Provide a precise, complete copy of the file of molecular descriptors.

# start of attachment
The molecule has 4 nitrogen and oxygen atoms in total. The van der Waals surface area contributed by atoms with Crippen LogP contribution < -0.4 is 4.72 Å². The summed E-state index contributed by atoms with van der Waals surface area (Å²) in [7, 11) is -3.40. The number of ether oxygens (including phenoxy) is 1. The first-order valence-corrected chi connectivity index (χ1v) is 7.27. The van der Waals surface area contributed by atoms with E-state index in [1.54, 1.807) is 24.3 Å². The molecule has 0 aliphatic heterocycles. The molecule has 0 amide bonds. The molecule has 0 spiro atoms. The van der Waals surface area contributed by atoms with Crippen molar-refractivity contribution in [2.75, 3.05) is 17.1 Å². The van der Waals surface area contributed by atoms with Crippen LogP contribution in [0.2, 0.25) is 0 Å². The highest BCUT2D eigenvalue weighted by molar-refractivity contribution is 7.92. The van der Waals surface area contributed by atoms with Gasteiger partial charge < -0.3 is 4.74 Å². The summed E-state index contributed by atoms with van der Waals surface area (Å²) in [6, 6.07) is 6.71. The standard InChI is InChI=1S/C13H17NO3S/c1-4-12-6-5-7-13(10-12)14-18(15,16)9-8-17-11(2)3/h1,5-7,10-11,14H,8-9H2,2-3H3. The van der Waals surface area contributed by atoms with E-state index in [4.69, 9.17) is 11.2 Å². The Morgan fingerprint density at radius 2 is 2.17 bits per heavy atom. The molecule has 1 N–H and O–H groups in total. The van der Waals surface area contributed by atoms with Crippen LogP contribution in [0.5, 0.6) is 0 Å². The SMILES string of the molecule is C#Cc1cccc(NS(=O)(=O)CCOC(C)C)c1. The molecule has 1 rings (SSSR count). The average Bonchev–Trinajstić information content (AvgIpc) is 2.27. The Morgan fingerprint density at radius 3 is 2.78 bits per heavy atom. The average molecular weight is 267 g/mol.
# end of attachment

The molecule has 4 nitrogen and oxygen atoms in total. The van der Waals surface area contributed by atoms with Crippen LogP contribution < -0.4 is 4.72 Å². The summed E-state index contributed by atoms with van der Waals surface area (Å²) in [7, 11) is -3.40. The number of ether oxygens (including phenoxy) is 1. The first-order valence-corrected chi connectivity index (χ1v) is 7.27. The van der Waals surface area contributed by atoms with E-state index in [1.54, 1.807) is 24.3 Å². The molecule has 0 aliphatic heterocycles. The molecule has 0 amide bonds. The molecule has 0 spiro atoms. The van der Waals surface area contributed by atoms with Crippen molar-refractivity contribution in [2.75, 3.05) is 17.1 Å². The van der Waals surface area contributed by atoms with Crippen LogP contribution in [0.2, 0.25) is 0 Å². The highest BCUT2D eigenvalue weighted by molar-refractivity contribution is 7.92. The van der Waals surface area contributed by atoms with Gasteiger partial charge < -0.3 is 4.74 Å². The summed E-state index contributed by atoms with van der Waals surface area (Å²) in [6, 6.07) is 6.71. The standard InChI is InChI=1S/C13H17NO3S/c1-4-12-6-5-7-13(10-12)14-18(15,16)9-8-17-11(2)3/h1,5-7,10-11,14H,8-9H2,2-3H3. The van der Waals surface area contributed by atoms with E-state index in [4.69, 9.17) is 11.2 Å². The Morgan fingerprint density at radius 2 is 2.17 bits per heavy atom. The molecule has 1 N–H and O–H groups in total. The van der Waals surface area contributed by atoms with Crippen LogP contribution in [0.5, 0.6) is 0 Å². The SMILES string of the molecule is C#Cc1cccc(NS(=O)(=O)CCOC(C)C)c1. The molecule has 1 rings (SSSR count). The average Bonchev–Trinajstić information content (AvgIpc) is 2.27. The Morgan fingerprint density at radius 3 is 2.78 bits per heavy atom. The average molecular weight is 267 g/mol.